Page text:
Winter Welcomes Hot Fishing
  |  First Published: May 2009

The colder months bring a warm feeling to the anglers of the Gippsland Lakes as it’s right in the middle of the best period for hooking bream. Bream start moving up into the rivers and anglers are land-based can now get in on the action as well.

Over the last five years we have also seen winter flathead really come on the chew and the chilly water does not seem to slow the duskies down at all. The last six weeks has seen some of the best fishing we have experienced in the Gippy Lakes for a very long time and may even get better over the next month or two. It’s a busy time for keen fisho’s who have to make do with the shorter daylight hours and battle cold windy conditions.


Robert Harvey from Nicholson took me out for a day in his Triton bream boat and we mainly fished the Mitchell River entrance. We used 4cm suspending Micromax lures that the bream were very eager to attack. We found it a little harder hooking the fish though and we missed and dropped more than we landed. It was great sport and a few flathead jumped on to our hard bodies as well. Although seeing some much bigger bream cruising the shallows, we found those wily customers very cranky and they refused to eat anything we threw their way.

A few days later I got Robert out in the kayaks and between us we returned 57 bream, a couple of flathead and I got a luderick on lure which is fairly rare for me. On this particular day the bream were less inclined to attack suspending lures and much more aggressive on sinking ones. I found by making my lures sink with a little lead weight fixed to the front W hooks. This was getting my hard body down to the bream where they were feeding on tiny baitfish. At one stage as we walked a section of the river and in the crystal clean water, we actually watched bream move up and grab the lure along the shallow edges. Great sight fishing. Right through out the Gippy Lakes anglers are reporting in with some terrific bream fishing of late and it’s been a few years since the lure action has been this good. I’m tipping it will only get better.


Another keen lure angler getting a lot of fish lately is Neil Morrison who again has been stacking up big tallies on each outing. He has mainly been working the ever popular blade lures in deeper water in the Mitchell River, and apart from landing over 20 bream and a dozen flathead he told me about some big luderick as well. He landed three good-sized luderick and then horsed up a real thumper to the back of the boat before the guesstimated 2.5kg brute spat the hooks out. Nice fish on a blade – pity it got off!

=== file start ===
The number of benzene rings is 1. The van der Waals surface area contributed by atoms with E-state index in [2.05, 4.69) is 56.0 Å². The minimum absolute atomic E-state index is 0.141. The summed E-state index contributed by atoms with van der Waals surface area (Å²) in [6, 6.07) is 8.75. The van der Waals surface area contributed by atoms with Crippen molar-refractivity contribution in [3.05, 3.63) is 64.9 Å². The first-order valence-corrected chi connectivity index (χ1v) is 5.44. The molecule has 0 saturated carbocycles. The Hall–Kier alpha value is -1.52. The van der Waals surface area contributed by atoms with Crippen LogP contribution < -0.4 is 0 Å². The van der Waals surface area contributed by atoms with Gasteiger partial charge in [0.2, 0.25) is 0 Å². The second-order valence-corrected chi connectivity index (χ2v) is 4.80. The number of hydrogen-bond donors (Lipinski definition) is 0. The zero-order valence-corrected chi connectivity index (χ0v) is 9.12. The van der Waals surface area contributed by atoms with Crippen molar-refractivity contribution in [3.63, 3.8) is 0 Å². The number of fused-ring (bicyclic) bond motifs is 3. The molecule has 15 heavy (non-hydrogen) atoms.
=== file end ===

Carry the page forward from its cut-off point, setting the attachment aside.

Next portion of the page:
Blade lures are still all the rage presently and with every visit to the tackle shop, it seems another brand hits the shelves. I reckon it won’t be long before spinnerbaits (that catch plenty of bass and yellowbelly) will also be commonly used on bream. I hear a whisper that a few snapper are now taking spinner baits so it won’t be long before these unusual lures start hooking bream. I’ll put money on it!


The ever-reliable duskies have been caught in huge numbers recently. You have to feel sorry for the flatties because they respond well to all forms of fishing. They just can’t resist eating any sort of lure or bait and it was a bit sad to hear about some big flathead to 80cm being killed rather than returned, as these big fish are the female breeding stock. All the same there were also plenty of stories about anglers releasing the big duskies and to those people, I say well done!

The sooner Victoria adopts a slot size limit to the dusky flathead like they have in Queensland, the better. Something like making the legal size for these fish between 35cm and 65cm, which probably represents 90% of their population anyway. The smaller fish get to grow a little more and at least breed once, while the bigger fish get to pass their ‘big fish’ genes on and give us all a chance to hook and get pictures of a monster dusky before release.


It was also interesting to hear that tailor are back in the lakes and were seen busting up baitfish around Metung. It’s been quite a few years since they have appeared in big numbers and it’s probably yet another sign of how healthy the Gippy Lakes are at the moment. Try the jetty at Wattle Point for a few tailor and cast lures far and wide with quick retrieves and don’t forget to fish a heavy line class to withstand their sharp teeth.

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